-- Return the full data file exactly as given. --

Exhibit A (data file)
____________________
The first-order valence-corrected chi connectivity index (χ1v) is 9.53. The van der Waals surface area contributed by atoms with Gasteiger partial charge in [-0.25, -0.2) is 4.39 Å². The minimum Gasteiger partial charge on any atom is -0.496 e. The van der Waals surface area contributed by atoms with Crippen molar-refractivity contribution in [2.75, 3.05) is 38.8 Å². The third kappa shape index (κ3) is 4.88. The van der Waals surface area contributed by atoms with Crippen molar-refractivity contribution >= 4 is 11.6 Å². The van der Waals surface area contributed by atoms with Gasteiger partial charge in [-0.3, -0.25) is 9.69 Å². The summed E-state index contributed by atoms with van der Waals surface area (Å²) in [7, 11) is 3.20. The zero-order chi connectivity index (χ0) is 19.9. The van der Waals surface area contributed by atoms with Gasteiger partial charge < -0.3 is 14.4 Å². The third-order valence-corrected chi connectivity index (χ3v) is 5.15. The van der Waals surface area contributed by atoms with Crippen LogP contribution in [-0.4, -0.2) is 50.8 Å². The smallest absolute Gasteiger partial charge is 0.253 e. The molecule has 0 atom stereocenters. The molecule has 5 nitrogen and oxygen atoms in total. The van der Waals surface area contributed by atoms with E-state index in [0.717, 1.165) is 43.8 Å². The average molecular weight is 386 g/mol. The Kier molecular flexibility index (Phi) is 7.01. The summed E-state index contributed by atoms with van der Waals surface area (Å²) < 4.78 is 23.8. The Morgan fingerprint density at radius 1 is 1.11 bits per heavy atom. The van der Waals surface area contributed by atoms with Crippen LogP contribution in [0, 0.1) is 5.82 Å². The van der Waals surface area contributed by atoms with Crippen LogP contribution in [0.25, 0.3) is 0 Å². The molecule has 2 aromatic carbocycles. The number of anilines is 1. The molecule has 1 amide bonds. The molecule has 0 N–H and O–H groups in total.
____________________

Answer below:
The first-order valence-corrected chi connectivity index (χ1v) is 9.53. The van der Waals surface area contributed by atoms with Gasteiger partial charge in [-0.25, -0.2) is 4.39 Å². The minimum Gasteiger partial charge on any atom is -0.496 e. The van der Waals surface area contributed by atoms with Crippen molar-refractivity contribution in [2.75, 3.05) is 38.8 Å². The third kappa shape index (κ3) is 4.88. The van der Waals surface area contributed by atoms with Crippen molar-refractivity contribution >= 4 is 11.6 Å². The van der Waals surface area contributed by atoms with Gasteiger partial charge in [-0.3, -0.25) is 9.69 Å². The summed E-state index contributed by atoms with van der Waals surface area (Å²) in [7, 11) is 3.20. The zero-order chi connectivity index (χ0) is 19.9. The van der Waals surface area contributed by atoms with Gasteiger partial charge < -0.3 is 14.4 Å². The third-order valence-corrected chi connectivity index (χ3v) is 5.15. The van der Waals surface area contributed by atoms with Crippen LogP contribution in [-0.4, -0.2) is 50.8 Å². The smallest absolute Gasteiger partial charge is 0.253 e. The molecule has 0 atom stereocenters. The molecule has 5 nitrogen and oxygen atoms in total. The van der Waals surface area contributed by atoms with E-state index in [0.717, 1.165) is 43.8 Å². The average molecular weight is 386 g/mol. The Kier molecular flexibility index (Phi) is 7.01. The summed E-state index contributed by atoms with van der Waals surface area (Å²) < 4.78 is 23.8. The Morgan fingerprint density at radius 1 is 1.11 bits per heavy atom. The van der Waals surface area contributed by atoms with Crippen LogP contribution in [0, 0.1) is 5.82 Å². The van der Waals surface area contributed by atoms with Crippen LogP contribution in [0.25, 0.3) is 0 Å². The molecule has 2 aromatic carbocycles. The number of anilines is 1. The molecule has 1 amide bonds. The molecule has 0 N–H and O–H groups in total.